Mendelssohn: A Midsummer Night’s Dream (CD review)

Also, Hebrides Overture. Philippe Herreweghe, Orchestre de Champs-Elysees and Choeur de la Chapelle Royale & Collegium Vocale Gent. Harmonia Muni Gold HMG 501502.

As practically every classical music fan (and a whole lot of others as well) knows, German composer Felix Mendelssohn (1809-1847) started working on his music for Shakespeare’s play A Midsummer Night’s Dream when he was but a teen, composing the Overture in 1826 when he was only seventeen. But he wasn’t in any hurry, completing the work sixteen years later in 1841 while employed by the Prussian court. The King suggested he compose some complete incidental music for a new production of the Shakespeare play, and Mendelssohn complied, already having written the opening tune.

Maestro Philippe Herreweghe provides on the album all of the most-popular numbers from the work, without some of the smaller, less-familiar connecting music. It’s pretty much what most listeners expect. Moreover, Herreweghe’s approach to the score comes across as quite comforting, if not so airy, mercurial, or magic as the performances by Otto Klemperer (EMI) and Andre Previn (EMI). The music, of course, is highly programmatic, representing Shakespeare’s major plot ideas and characters, most notably Puck, Bottom, the Duke, and the fairies.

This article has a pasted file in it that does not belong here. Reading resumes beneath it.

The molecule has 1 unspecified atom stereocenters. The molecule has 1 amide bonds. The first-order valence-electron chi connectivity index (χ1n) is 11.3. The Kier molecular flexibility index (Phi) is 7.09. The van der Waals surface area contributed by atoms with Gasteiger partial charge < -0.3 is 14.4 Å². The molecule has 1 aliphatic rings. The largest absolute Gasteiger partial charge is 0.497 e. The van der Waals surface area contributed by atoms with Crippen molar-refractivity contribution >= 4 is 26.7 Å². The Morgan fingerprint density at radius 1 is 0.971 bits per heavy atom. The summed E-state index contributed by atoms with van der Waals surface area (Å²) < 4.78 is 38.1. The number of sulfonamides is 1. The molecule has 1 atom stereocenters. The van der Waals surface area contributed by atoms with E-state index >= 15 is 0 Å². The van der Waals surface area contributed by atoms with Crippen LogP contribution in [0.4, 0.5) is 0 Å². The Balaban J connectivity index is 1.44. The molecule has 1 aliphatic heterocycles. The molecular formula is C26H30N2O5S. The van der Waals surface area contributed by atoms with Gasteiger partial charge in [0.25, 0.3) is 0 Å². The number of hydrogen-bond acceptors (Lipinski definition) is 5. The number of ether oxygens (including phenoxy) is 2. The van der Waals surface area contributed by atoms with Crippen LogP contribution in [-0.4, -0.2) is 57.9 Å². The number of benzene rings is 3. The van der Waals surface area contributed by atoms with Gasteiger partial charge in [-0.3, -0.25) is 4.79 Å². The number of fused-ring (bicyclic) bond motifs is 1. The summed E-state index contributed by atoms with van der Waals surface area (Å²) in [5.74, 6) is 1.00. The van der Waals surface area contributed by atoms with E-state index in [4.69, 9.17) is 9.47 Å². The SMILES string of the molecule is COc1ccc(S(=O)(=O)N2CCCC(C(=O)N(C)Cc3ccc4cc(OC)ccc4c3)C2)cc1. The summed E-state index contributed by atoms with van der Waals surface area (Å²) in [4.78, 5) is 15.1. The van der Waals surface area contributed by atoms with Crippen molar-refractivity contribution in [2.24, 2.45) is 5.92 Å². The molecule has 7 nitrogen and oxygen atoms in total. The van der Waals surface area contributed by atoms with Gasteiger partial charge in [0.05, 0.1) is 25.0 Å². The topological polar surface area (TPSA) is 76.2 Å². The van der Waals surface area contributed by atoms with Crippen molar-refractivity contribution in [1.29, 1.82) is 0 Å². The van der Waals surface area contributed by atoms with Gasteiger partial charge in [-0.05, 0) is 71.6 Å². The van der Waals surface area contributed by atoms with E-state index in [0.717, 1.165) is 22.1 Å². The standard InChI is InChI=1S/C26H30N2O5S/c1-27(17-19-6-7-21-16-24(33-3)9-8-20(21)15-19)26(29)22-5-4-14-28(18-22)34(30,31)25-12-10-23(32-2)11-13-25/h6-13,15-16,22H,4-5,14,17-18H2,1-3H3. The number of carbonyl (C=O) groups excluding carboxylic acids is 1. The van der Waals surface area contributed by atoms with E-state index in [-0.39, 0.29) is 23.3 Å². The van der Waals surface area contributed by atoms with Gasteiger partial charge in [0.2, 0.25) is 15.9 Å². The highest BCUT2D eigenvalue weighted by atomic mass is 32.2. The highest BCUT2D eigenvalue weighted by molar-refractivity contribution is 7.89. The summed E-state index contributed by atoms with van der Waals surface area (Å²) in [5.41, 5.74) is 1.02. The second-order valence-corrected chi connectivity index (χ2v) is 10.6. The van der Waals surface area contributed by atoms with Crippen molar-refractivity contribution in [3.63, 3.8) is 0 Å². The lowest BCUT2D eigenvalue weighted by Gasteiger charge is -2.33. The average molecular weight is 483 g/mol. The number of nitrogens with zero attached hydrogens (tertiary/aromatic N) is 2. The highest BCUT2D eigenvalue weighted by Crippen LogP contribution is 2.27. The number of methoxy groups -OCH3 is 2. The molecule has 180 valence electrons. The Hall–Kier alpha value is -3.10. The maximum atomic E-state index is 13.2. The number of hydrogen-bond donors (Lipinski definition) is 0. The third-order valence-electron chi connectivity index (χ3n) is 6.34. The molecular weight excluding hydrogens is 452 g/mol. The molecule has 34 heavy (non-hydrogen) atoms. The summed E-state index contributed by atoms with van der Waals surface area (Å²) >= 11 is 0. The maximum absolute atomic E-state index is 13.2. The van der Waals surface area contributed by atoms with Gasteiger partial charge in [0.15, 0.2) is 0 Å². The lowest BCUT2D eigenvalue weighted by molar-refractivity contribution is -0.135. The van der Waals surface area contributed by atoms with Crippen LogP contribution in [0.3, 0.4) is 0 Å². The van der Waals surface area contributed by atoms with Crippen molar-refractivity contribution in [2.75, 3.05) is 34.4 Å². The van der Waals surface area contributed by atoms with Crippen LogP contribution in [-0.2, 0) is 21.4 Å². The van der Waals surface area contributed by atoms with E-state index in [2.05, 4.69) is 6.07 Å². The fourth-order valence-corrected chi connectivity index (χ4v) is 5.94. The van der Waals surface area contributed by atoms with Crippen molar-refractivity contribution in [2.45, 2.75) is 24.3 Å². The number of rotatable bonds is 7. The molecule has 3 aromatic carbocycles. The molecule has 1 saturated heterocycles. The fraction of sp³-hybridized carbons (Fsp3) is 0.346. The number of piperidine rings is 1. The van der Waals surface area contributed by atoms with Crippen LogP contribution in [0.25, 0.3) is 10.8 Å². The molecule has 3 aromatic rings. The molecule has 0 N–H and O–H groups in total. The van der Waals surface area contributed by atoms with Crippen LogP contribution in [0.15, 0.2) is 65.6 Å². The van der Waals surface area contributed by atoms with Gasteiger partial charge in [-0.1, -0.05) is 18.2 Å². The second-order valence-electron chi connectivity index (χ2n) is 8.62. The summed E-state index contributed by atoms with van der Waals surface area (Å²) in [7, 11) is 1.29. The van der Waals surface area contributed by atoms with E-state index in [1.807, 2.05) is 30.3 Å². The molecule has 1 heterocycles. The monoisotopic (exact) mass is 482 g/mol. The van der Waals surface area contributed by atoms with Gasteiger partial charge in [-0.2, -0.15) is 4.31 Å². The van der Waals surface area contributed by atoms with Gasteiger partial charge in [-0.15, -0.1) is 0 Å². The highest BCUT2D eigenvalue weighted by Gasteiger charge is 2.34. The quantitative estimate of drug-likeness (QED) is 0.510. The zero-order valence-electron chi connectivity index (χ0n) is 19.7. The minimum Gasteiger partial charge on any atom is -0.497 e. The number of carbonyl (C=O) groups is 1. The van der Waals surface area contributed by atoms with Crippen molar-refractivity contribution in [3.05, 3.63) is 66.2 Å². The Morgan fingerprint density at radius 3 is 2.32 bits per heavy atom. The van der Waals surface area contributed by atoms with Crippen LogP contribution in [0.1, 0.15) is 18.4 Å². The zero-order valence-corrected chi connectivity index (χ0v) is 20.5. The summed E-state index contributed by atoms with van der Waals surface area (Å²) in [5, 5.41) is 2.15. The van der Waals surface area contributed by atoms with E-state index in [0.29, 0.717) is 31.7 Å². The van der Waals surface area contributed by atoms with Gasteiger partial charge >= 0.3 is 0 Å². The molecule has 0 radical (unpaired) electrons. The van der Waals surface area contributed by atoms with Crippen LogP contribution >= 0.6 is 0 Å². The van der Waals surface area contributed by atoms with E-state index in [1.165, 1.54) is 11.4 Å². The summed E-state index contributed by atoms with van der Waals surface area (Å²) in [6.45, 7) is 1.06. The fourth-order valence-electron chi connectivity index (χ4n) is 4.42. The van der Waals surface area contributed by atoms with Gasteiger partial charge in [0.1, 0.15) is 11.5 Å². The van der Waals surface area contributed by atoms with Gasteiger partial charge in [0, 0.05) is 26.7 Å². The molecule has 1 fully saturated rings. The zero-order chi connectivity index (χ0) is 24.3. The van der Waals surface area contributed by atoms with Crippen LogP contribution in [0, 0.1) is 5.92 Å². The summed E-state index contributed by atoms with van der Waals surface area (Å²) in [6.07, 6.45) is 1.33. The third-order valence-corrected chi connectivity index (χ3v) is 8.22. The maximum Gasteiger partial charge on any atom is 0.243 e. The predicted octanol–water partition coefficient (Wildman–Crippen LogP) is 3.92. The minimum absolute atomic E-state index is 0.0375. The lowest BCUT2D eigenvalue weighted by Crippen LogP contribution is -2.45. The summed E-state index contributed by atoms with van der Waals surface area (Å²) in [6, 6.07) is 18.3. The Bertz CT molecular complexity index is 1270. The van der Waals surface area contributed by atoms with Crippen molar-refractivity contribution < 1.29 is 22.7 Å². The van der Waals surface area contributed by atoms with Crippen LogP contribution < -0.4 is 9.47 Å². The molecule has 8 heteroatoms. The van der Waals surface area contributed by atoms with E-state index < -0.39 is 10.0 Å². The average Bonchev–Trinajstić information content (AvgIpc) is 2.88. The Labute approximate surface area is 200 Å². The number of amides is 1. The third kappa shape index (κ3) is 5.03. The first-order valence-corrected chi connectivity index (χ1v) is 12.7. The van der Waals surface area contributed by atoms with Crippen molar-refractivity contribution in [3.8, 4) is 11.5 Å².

Herreweghe offers us a stately, sedate introduction to the Overture, and then opens it up with a fairly lively flurry of fairies and pixie dust. After that, the whole movement settles down into a more traditional approach, sweet and characterful. It’s indicative of the kind of performance we’re going to get, one filled with color and romance, yet refined and elegant, too.

Likewise, the Scherzo displays plenty of bounce; the March of the Elves offers a welcome rhythmic charm; and “Ye Spotted Snakes” is suitably enchanting, even sung in German rather the more commonly heard English of Shakespeare.

One minor disconcerting moment comes with the Nocturne, which Herreweghe takes at a brisker pace than one usually hears. While it perhaps matches the rest of his zesty reading of contrasts, it doesn’t entirely convey the gentle, enchanting atmosphere the scene deserves.

Fortunately, the Wedding March brings us back to the regal festivities of the play with a telling gaiety. The concluding tunes also go comfortably well, with the choral-orchestral Finale bringing us full circle to echoes of the Overture’s melodies.